Throughout any creative process, there will be a multitude of questions that arise from the client. We’ve taken the top ten questions that we get asked the most during web design projects and answered them here.
How can we stand out in our crowded marketplace?
Standing out from the crowd can be difficult in a saturated market. However, a solid brand that has a well-grounded message, identity, and purpose will stand out as genuine. Creating a website and a brand that is easy, accessible, consistent, and trustworthy will help a company reach the top.
Can we look more like [market leader]?
Oscar Wilde said, “Imitation is the sincerest form of flattery.” It’s true, there are plenty of copycats out there. While you may want to replicate the ideas of a competitor that is doing well, you should not copy the look of the design. If you want to be unique in the marketplace, you need to have your own brand identity.
Will I get multiple options to choose from?
The answer to this depends on the project and how much time is allotted for design.
At Imarc, our process is very thorough, so we only show one design option for web projects. By utilizing techniques in our creative kickoff such as benchmarking sites, discussing brand archetypes, and examining current brand guidelines, we have found that one homepage design is sufficient.
If a client does express the desire to see multiple options, we usually take a step back in the process and create mood boards. Mood boards help us understand client likes and dislikes at a high level. The designer can then bring those components into the website design compositions.
Will every page have a design comp?
Short answer, no. Designers will create styles that can easily be translated by the front-end developer to successfully build additional pages. A designer will tackle the unique pages, i.e. homepage, about us, product pages, news pages, resources, blog, etc. because they typically have different layouts than a standard interior page. Other than that, one interior page design should be sufficient for development to create the remaining pages.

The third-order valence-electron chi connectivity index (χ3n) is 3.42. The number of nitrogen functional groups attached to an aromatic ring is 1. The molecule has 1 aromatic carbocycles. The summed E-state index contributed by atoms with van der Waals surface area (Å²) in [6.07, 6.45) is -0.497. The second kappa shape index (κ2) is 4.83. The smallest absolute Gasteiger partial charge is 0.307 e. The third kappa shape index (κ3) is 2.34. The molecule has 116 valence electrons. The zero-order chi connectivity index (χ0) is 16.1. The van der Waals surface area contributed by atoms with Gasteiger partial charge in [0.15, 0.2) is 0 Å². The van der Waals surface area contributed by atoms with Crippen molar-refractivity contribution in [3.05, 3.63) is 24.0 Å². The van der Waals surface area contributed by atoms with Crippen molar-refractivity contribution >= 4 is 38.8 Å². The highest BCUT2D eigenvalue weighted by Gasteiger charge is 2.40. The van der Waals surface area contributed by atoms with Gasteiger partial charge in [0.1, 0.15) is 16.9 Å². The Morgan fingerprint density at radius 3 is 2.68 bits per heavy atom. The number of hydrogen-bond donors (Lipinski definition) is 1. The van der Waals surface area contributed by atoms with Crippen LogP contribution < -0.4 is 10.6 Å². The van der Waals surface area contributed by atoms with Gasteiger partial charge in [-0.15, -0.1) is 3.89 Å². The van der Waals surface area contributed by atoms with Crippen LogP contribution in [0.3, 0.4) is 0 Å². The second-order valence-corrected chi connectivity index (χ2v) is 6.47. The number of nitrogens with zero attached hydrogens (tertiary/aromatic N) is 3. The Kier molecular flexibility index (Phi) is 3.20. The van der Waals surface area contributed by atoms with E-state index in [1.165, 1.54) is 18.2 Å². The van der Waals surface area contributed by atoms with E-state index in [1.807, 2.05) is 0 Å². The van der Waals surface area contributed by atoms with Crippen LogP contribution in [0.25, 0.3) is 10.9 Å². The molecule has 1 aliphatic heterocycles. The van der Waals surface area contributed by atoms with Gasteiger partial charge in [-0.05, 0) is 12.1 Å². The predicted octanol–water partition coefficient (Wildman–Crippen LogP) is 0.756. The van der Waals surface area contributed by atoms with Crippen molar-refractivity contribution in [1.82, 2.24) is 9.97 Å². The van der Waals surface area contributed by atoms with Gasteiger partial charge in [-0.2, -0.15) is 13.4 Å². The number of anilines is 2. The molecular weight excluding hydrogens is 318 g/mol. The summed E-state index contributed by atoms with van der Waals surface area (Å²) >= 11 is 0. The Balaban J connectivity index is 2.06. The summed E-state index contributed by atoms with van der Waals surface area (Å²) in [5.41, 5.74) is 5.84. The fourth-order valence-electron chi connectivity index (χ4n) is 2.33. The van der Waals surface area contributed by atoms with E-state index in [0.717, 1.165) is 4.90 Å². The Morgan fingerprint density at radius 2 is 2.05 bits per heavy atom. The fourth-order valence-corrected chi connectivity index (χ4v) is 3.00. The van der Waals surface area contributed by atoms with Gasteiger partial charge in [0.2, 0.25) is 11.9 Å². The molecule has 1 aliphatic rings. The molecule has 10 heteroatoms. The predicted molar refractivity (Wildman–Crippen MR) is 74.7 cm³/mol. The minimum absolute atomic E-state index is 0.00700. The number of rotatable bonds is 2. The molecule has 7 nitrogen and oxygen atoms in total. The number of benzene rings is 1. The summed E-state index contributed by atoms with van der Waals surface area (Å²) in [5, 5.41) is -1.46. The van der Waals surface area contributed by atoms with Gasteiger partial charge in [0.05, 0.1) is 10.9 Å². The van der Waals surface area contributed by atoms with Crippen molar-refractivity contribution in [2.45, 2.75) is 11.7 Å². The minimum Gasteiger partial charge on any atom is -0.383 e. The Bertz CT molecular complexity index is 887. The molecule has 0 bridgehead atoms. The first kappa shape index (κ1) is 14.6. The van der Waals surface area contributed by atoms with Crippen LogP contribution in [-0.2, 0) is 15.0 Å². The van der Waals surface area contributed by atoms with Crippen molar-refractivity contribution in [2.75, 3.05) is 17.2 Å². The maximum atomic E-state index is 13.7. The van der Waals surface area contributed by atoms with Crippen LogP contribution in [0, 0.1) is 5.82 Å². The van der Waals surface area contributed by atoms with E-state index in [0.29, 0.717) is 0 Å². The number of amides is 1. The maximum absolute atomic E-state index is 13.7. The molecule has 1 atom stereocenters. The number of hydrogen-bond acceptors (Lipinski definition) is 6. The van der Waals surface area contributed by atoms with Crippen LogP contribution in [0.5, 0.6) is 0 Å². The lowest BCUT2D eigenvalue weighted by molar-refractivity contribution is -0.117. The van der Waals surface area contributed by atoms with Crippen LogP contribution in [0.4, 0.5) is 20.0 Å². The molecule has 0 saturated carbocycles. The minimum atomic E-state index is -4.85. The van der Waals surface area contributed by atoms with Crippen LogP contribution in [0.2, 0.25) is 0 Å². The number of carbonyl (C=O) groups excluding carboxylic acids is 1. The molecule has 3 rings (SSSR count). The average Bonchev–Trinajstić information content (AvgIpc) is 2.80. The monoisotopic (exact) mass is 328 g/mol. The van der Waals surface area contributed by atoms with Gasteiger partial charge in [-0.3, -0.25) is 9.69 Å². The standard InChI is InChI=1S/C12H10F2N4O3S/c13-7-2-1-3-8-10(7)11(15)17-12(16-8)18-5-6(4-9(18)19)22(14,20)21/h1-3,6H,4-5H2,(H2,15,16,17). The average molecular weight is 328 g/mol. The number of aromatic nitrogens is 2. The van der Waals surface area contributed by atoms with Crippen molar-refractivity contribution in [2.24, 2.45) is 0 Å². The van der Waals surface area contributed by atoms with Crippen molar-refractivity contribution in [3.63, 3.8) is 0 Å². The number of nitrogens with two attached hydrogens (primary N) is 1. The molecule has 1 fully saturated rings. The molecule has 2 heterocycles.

What’s this going to look like on mobile?
Depending on the project scope, mobile designs may or may not be included in the design process. Even if a mobile design is not requested, rest assured, the designer typically makes a homepage mobile composition for the front-end developer to follow. Clients may also get an idea of the mobile layout in the wireframing stage as some strategists will mock-up mobile wires in their process.
Can you source imagery for us?
We are more than happy to source imagery for you. We highly recommend creating an image library for your brand. This will help build out your branding components and to allow your brand to have a solid library of assets to choose from in the future. Sourced imagery should reinforce the brand’s look and feel and establish the basis of a brand’s identity.
Can you create custom icons for us?
Yes, of course! Icons can really help a brand’s identity come to life. They can help create a unique experience on a website and set the brand apart from competitors.
When can I see it?
Out of all the questions in this list, this is by far the most common. Having a solid, structured timeline will limit the number of times this is asked throughout a project. The answer entirely depends on the agreed-upon timeline.
What are your thoughts on changing XYZ in the design? Can we see what XYZ looks like?
I have always been open to hearing clients’ opinions on changes and edits to a design. Constructive feedback is definitely preferred as it will help the designer understand why something needs to change and it will help them realize a better solution.
Some people are the “I’ll know it when I see it” type, so as a designer, I’m comfortable showing a couple of variations upon the client’s request. However, it’s important for the client and the designer to understand why they want to see a specific design. In my experience, backing up design decisions with knowledge and good reasoning will really help the client-designer relationship. It’s best for a project manager to be involved to prevent an endless cycle of changes, help set client expectations, and keep everyone on track to meet deadlines.
Who should I involve in the web project? When should I get the C-level or internal teams involved?
We all know the saying, “too many cooks in the kitchen.” Having too many people involved in the project can complicate feedback and extend the feedback process longer than necessary. On the other hand, key people – whether it’s the C-level or marketing team – should be involved from the start. Getting these stakeholders involved at the beginning will encourage any concerns to be addressed earlier in the process. Make sure everyone knows the goals and priorities ahead of time so that feedback and opinions are relevant and push the project forward.
We’re ready to design your new website
Ready to refresh your website? Our designers are ready to help. We love to push the limits of creativity and user experience to help you stand out in your industry. Want to learn more about the Imarc process? Let’s talk!